Wednesday, January 19, 2011

to Anna Francis

     I haven't written in the past month and a half not because of lack of topics but because I have been consumed with family crises.  My Grandmother who has lived with me for the past three years has been in the hospital on four seperate ocassions during my winter break from school.  She is dying slowly, but as surely as I am certain of most things I have no idea about.  I can tell she is slipping away, and as her health declines into the great recesses of there's no turning back, I have to say I wish she'd have the good sense to move on.  I say this not with indelicacy, as I honestly don't know how I'll deal without her as she has been one of the constants of my life. 

     I remember snapshots of her my entire childhood.  Her teaching me a song about ducks when I was three.  Playing a vast amount of card games with her when I was six.  Her calling my house and telling me to come over because she had made my favorite macaroni and cheese when I was nine.  Me crying on Christmas day when I was eighteen because on the telephone she told my sister that she loved her, but neglected to say it to me.  Her laughing at my jokes about her old friend Vicki, and how incredibly unattractive she is, last year.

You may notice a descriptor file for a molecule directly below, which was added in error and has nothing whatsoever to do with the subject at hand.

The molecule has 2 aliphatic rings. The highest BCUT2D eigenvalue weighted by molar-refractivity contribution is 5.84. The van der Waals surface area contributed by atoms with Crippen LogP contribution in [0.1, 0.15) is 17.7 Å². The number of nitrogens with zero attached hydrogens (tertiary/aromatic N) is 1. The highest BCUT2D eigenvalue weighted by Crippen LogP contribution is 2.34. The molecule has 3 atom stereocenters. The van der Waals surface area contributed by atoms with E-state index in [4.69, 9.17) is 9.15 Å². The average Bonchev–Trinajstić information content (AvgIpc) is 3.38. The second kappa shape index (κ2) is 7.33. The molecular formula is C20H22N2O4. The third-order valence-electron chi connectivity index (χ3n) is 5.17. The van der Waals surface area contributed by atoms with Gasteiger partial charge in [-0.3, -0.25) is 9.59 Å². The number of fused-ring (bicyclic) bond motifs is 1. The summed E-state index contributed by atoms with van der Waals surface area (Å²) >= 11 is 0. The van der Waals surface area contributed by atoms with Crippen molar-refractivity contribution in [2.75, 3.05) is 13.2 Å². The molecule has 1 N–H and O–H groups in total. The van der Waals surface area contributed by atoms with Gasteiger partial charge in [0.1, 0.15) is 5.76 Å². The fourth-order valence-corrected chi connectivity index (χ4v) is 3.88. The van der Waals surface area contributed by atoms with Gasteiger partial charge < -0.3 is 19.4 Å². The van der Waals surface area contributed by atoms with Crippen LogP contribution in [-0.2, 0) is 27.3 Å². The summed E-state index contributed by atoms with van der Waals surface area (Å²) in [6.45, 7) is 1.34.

But lately these memories have been replaced  by moments spent with a woman who acts nothing like my grandmother.  She's become angry and impatient in a way to deal with her chronic pain, and failing health.  She lashes out at me, at everyone who tries to help.  I don't know if it's because of her many illnesses, or a complete lack of ability to cope with not being able to do things for herself for the first time in her life.  I just know that the woman who I've been spending so much time with lately trying to ease her back into a temporary state of good health, is not the grandma I know, nor the type of person she would ever want to be.  I hope for her sake, it comes quickly.  Though selfishly I wish it would never come.  that we could go back to playing UNO on that old wooden table in her small kitchen, that she could forever say things to me like "Lordy Miss Agnes", and "Ah, foot!".  I am going to miss her, I guess in a way I already do.